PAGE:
VAGABOND monthly magazine


Humour has no country, believes scriptwriter and author

Ivo Siromahov. Really?

interview by Ani Ivanova, VAGABOND monthly magazine

His fans have acclaimed his fiction – a sex manual replete with lewd and titillating examples – as a hilarious “up yours” to political correctness. His critics claim his writing is coarse, vulgar, offensive and shallow. One British reader said she was reminded of her country in the 1970s when some “misguided mediocrities” championed Carry On movies and Adventures of a Taxi Driver as the best Britain had to offer.
Ivo Siromahov is remarkably unconcerned by censure, believing that anyone with a vestige of humour will appreciate his work. For some, his characterisation of his critics as priggish prudes merely adds to the offence.
He graduated from the prestigious National School for Ancient Languages and Cultures and studied theatre direction at the National Academy of Theatre and Film Arts, hence the half dozen plays in his CV. Siromahov has now turned writing, once his hobby, into a fulltime occupation.
Siromahov wrote political satire and headed the cultural section at the 24 Hours daily for two years. Then he became a scriptwriter for Bulgaria’s most popular TV programme, Slavi’s Show. He writes for magazines like Playboy, Hustler, Egoist and MAX. His first book, A Night in the Cemetery, appeared in 1999. The second, An Optimistic Theory of Bulgarian Sex, has just been published to criticism from some conservatives who find joking about children’s sexual education, for example, a bit too provocative.
The author never argues with those offended by his humorous advice on how best to undress your partner, what to say in bed or how to write a pornographic story. Besides being a parody of ubiquitous how-to manuals, An Optimistic Theory of Bulgarian Sex is also an ironic exercise in folk psychology, sociology and ethnography (the title alludes to a 1938 essay by Bulgaria’s first sociologist). But it can be understood by everyone, regardless of nationality, he says. Read the extracts in this issue of VAGABOND and see if you agree. And remember: this is really hot stuff in Bulgaria right now.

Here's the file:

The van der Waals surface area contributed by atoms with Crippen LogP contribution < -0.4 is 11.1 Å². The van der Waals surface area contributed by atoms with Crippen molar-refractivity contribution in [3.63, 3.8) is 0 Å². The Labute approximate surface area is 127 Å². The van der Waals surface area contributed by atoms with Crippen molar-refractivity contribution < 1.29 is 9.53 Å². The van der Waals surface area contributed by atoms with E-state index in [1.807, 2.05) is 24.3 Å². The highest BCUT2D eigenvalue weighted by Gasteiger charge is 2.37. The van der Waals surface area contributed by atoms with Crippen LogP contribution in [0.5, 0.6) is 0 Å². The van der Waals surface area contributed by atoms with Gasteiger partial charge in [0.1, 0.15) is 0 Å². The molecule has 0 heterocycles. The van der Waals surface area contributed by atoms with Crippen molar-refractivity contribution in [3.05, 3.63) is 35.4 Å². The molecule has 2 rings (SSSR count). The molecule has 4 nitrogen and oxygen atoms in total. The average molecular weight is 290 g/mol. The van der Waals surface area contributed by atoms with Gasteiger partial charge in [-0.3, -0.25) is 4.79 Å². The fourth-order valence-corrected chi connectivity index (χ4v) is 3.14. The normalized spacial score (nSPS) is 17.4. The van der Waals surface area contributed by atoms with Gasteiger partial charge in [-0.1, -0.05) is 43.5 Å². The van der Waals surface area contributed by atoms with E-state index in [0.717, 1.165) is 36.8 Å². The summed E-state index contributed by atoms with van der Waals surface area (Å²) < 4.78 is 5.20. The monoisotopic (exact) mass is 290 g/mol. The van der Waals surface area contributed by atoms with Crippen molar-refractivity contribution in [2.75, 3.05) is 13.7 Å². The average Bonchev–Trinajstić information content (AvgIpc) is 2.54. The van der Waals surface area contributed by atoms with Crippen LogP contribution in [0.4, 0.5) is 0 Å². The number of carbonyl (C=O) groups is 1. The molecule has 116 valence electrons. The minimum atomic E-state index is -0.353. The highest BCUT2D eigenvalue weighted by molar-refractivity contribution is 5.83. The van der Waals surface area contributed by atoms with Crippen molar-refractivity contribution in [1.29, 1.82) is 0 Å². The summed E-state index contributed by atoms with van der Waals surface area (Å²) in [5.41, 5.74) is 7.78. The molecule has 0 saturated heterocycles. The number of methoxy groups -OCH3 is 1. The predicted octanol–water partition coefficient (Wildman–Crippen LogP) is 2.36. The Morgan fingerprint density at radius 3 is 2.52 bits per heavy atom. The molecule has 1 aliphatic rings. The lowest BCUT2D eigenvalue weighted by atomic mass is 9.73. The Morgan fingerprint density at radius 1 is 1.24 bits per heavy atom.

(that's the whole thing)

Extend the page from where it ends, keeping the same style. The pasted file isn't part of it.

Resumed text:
What impelled you to write this type of text?

Stupidity, cliches and complexes. We are a small population in a small country, hence our desire to show ourselves as different and unique, as something better. Let’s take the cliche of Bulgarian hospitality, for example. Aren’t other people around the world hospitable? Or the boast that Bulgarian women are the most beautiful in the world – there are attractive women everywhere. There’s bragging about sex too: Bulgarians are the world champions of sex. That’s not something that anybody could prove.

Can you explain your theory of Bulgarian sex? How is it meant to be interpreted?

It’s ironic, a parody of the type of advice given in the most popular genre these days, the how-to guide. All sorts of people are giving advice today, from “How to mend your washing machine” to “How to satisfy a woman”. I suppose that if you were to follow all such advice, you’d get into serious trouble.

The book is about Bulgarians. Do you believe that your humour can travel acrossborders?

I don’t divide people into Bulgarians and foreigners. Nor do I think that some things are true of Bulgarians alone. In most respects, people are the same, regardless of their nationality, faith or politics: they all care about love, friendship, sex and death. The book is not typically Bulgarian and I don’t think you need to be Bulgarian to understand it. I’ve been around the world and I know that people laugh at the same things. Some say that there is English humour, German humour, and so on. I don’t think this is true.

Are you saying that there is no such thing as English humour?

The humour of Mark Twain and today’s humour on British television are completely different. It’s dangerous to generalise. People around the world laugh at the same things, usually issues related to their daily lives. Most jokesin any nation are about sex.

What’s the funniest TV series you’ve seen?

For me, ‘Allo ‘Allo! is tops: a perfect demonstration of how people can smile at one of the darkest periods in history, the Second World War.

Do you think that foreigners can understand the Bulgarian sense of humour?

If we can understand writers like P.G. Wodehouse and Mark Twain, why shouldn’t foreigners be able to understand the things that make us laugh?

What impression will foreign readers have of Bulgarians if they take the book literally?

The book was not written to be taken literally. It offers an ironic, amusing point of view on the so-called serious things in life. I’d imagine that anybody with a sense of humour will enjoy reading it.

You seem to have a remarkably thick skin. How do you respond to your critics?

I don’t. I avoid such arguments – they are pointless and futile.

Are humour and vulgarity in some way linked? Is there a line between the two in Bulgaria and, if so, where does it lie?

The two have nothing in common. The way some people drive in the street is vulgar and there’s not a grain of humour in it. Relationships between people can also be vulgar. There is no vulgarity in humour because it adopts a joyful attitude to the world. People capable of such an attitude are rarely vulgar.

Do you really believe that the British have the same sense of humour as Bulgarians? Maybe UK readers would find your work a bit coarse?

I was in London in April and I left with very good impressions of the British. They are not so different from us.

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